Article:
The Federal Reserve Act, as amended June 21, 1917, provides that the board may permit or compel a federal reserve bank to establish branches within its district or within the district of any reserve bank which may have been suspended. Such branches, subject to such rules and regulations as the Federal Reserve Board may prescribe, are operated under the supervision of a board of directors, consisting of not more than seven nor less than three members of whom a majority of one are appointed by the federal reserve bank of the district, and the remaining directors by the Federal Reserve Board.

The volume of business done by a branch may sometimes equal or even exceed that of the parent bank. The establishment of branches makes it possible for the board to appease local jealousy against a federal reserve city and to bring the facilities of the reserve bank nearer the member banks, such proximity being particularly desirable in the larger western districts. The board has also found it advisable to establish branches for the purpose of specially catering to the state banks and inducing them to join the federal collection system.

Under the authority of the board branches have been established as follows:

Figure 4. The Federal Reserve Districts

Figure 4. The Federal Reserve Districts

District No. 1 2. 3 4. 5 6. 7 8. 9 10 11 12

Federal Reserve City


New York






St. Louis


Kansas City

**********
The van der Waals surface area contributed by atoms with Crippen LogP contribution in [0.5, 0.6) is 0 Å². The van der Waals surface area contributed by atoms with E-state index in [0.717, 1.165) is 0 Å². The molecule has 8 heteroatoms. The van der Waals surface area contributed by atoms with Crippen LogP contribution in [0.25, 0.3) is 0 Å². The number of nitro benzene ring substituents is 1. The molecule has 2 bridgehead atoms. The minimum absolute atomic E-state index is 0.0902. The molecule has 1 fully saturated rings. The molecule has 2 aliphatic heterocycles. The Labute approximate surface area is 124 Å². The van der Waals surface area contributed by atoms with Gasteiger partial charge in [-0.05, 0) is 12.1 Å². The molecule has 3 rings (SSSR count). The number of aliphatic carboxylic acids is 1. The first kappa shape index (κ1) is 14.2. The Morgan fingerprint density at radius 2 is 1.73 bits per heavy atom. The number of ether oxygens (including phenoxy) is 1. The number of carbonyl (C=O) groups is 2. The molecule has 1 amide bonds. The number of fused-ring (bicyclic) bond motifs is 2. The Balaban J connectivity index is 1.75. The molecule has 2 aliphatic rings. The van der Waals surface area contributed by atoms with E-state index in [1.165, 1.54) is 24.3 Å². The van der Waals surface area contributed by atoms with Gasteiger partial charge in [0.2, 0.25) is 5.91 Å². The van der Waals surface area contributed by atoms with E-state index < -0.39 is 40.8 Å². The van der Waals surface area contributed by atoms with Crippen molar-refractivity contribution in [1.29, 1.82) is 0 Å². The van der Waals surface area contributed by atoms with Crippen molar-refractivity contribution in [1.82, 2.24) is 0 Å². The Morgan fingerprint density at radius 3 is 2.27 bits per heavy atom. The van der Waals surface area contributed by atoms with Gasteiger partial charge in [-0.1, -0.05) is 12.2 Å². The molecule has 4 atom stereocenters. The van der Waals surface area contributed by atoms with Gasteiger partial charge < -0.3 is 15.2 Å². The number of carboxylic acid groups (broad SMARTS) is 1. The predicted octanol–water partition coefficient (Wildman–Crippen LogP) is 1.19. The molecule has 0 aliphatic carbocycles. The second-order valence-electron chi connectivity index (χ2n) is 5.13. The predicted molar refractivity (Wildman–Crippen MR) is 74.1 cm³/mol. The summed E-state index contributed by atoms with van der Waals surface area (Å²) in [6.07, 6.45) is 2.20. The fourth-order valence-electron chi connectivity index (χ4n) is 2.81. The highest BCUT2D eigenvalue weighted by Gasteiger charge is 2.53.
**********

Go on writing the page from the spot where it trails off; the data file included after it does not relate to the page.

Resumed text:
San Francisco





Pittsburgh, Cincinnati


New Orleans, Jacksonville, Birmingham,

Nashville Detroit

Louisville, Memphis, Little Rock Helena

Omaha, Denver, Oklahoma City El Paso, Houston Seattle, Portland, Spokane, Salt Lake City, Los Angeles

In addition to their branches the reserve banks establish temporary or permanent agencies in such cities in their districts as may require special services, such as collecting checks or making loans on warehouse receipts. The St. Louis reserve bank, for instance, established such an agency in Memphis in 1915 as a convenience to the banks of that area in handling cotton rediscount paper. Such agencies are less expensive to operate than branches with their completely equipped offices, vaults, and full staff of officers; moreover an agency is usually the forerunner of a branch to be opened when the volume of business warrants the expense.

Two types of organization exist among the branches. The older, like the New Orleans branch, has a definite area allotted to it; the capital subscriptions by the member banks of this area are regarded as the theoretical capital of the branch, upon which its earnings are estimated; and the members within that area are required to deal with the branch. The later type, like the Spokane branch, has no definite area or capital assigned to it, but is regarded rather as an office of the reserve bank; members are not required to deal solely with this branch. A collection zone is allotted to each branch, and checks drawn upon banks in this zone may be sent to the branch by any member bank, thus saving time in transit and reducing the float. The resulting credit is reported by the branch to the parent bank. Member banks send their collections either to the parent or to the branch. They send their offerings for discount, however, to the parent bank, but upon application a member who is in the allotted collection zone may send discount offerings to the branch. Daily reports of each member's account are forwarded to the parent by the branch.1

1 See Federal Reserve Bulletin, Aug. 1917. P. 586.